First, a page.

Our study provides one of the few ground breaking results for the usage of irradiation against Hemiptera insects, particularly Pacific mealybug, P. minor. Our research uniquely focuses on the performances of eggs, immatures and adults especially female because of the high degree of parthenogenesis that occurs. We observed similar parameters on all irradiated life stages, finally identifying that the adult is the most tolerant stage. Irradiation weakens the development, percentage adult reproduction, oviposition and hatching of eggs for P. minor. Furthermore, we conclude that 150 to 250 Gy is the optimum dosage that inhibited the hatching of eggs to a new generation, thus sterilize P. minor. We also studied the effects (unpublished) of irradiation on Custard apple, A. squamosa, a well known host of P. minor, a prospective export commodity in Taiwan. There was no significant damage or destruction found at 250 Gy. Irradiation is cheap, environmental friendly and safe, irradiated food is also safe to consume.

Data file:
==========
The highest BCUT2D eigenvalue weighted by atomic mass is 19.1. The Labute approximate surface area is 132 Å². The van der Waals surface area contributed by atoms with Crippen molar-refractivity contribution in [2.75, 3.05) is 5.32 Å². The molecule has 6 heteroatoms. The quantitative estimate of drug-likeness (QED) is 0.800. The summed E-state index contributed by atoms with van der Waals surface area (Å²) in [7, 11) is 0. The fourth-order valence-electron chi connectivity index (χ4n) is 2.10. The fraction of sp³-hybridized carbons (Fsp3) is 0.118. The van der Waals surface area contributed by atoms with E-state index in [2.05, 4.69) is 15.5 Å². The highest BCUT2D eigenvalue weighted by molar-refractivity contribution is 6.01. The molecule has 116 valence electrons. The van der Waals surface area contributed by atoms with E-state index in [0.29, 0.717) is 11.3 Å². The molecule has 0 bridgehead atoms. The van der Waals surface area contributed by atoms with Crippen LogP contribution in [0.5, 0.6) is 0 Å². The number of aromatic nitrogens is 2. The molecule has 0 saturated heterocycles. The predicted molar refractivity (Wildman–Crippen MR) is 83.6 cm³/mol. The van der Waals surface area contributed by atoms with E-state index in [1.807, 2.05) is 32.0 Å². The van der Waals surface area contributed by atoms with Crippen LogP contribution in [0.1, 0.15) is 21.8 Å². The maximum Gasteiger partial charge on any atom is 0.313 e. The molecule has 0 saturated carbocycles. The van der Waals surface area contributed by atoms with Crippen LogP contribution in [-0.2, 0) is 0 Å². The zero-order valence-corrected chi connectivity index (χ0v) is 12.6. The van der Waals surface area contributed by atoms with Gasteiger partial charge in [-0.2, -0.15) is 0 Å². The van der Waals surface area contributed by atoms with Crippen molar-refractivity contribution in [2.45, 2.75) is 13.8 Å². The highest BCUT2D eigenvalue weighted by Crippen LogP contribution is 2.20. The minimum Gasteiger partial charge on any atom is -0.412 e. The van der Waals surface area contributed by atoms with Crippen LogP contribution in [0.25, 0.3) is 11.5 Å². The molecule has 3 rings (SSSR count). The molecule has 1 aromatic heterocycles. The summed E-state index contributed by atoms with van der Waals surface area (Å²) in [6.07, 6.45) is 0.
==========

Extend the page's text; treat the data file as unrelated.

Our study also agrees with the proposed irradiation dose of 250 Gy by Follett et al. (2007) to sterilize or prevent generation turnover in Hemiptera insects. Very few irradiation studies have been performed on Hemiptera insect particularly P. minor, thus more comprehensive studies are needed. This study provides a scaffold to future irradiation studies for Taiwan and abroad and we strongly suggest irradiation as a control measure for P. minor.
We sincerely appreciate everyone who contributed to this research. Two anonymous reviewers also provided valuable input to improve the manuscript. God bless you.